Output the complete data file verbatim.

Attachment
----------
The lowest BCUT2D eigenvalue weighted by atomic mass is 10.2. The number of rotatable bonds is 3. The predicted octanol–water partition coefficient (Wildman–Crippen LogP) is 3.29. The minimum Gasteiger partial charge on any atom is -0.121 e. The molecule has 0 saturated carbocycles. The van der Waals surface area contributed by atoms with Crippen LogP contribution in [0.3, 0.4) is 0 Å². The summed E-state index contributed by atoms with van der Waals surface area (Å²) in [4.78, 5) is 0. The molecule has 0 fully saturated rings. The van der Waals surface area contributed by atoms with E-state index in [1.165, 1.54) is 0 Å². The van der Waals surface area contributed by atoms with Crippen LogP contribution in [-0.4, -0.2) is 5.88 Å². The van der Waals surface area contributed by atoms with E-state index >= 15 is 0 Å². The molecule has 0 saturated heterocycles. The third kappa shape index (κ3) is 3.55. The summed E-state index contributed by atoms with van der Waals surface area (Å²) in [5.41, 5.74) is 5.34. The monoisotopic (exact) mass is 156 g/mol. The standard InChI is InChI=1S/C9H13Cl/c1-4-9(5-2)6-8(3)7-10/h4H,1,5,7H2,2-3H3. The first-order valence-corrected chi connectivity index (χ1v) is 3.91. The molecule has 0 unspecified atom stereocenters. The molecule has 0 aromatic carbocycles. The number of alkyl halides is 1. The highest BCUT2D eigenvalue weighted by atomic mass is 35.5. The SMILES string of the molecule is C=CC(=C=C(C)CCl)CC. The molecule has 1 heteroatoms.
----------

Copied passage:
The lowest BCUT2D eigenvalue weighted by atomic mass is 10.2. The number of rotatable bonds is 3. The predicted octanol–water partition coefficient (Wildman–Crippen LogP) is 3.29. The minimum Gasteiger partial charge on any atom is -0.121 e. The molecule has 0 saturated carbocycles. The van der Waals surface area contributed by atoms with Crippen LogP contribution in [0.3, 0.4) is 0 Å². The summed E-state index contributed by atoms with van der Waals surface area (Å²) in [4.78, 5) is 0. The molecule has 0 fully saturated rings. The van der Waals surface area contributed by atoms with E-state index in [1.165, 1.54) is 0 Å². The van der Waals surface area contributed by atoms with Crippen LogP contribution in [-0.4, -0.2) is 5.88 Å². The van der Waals surface area contributed by atoms with E-state index >= 15 is 0 Å². The molecule has 0 saturated heterocycles. The third kappa shape index (κ3) is 3.55. The summed E-state index contributed by atoms with van der Waals surface area (Å²) in [5.41, 5.74) is 5.34. The monoisotopic (exact) mass is 156 g/mol. The standard InChI is InChI=1S/C9H13Cl/c1-4-9(5-2)6-8(3)7-10/h4H,1,5,7H2,2-3H3. The first-order valence-corrected chi connectivity index (χ1v) is 3.91. The molecule has 0 unspecified atom stereocenters. The molecule has 0 aromatic carbocycles. The number of alkyl halides is 1. The highest BCUT2D eigenvalue weighted by atomic mass is 35.5. The SMILES string of the molecule is C=CC(=C=C(C)CCl)CC. The molecule has 1 heteroatoms.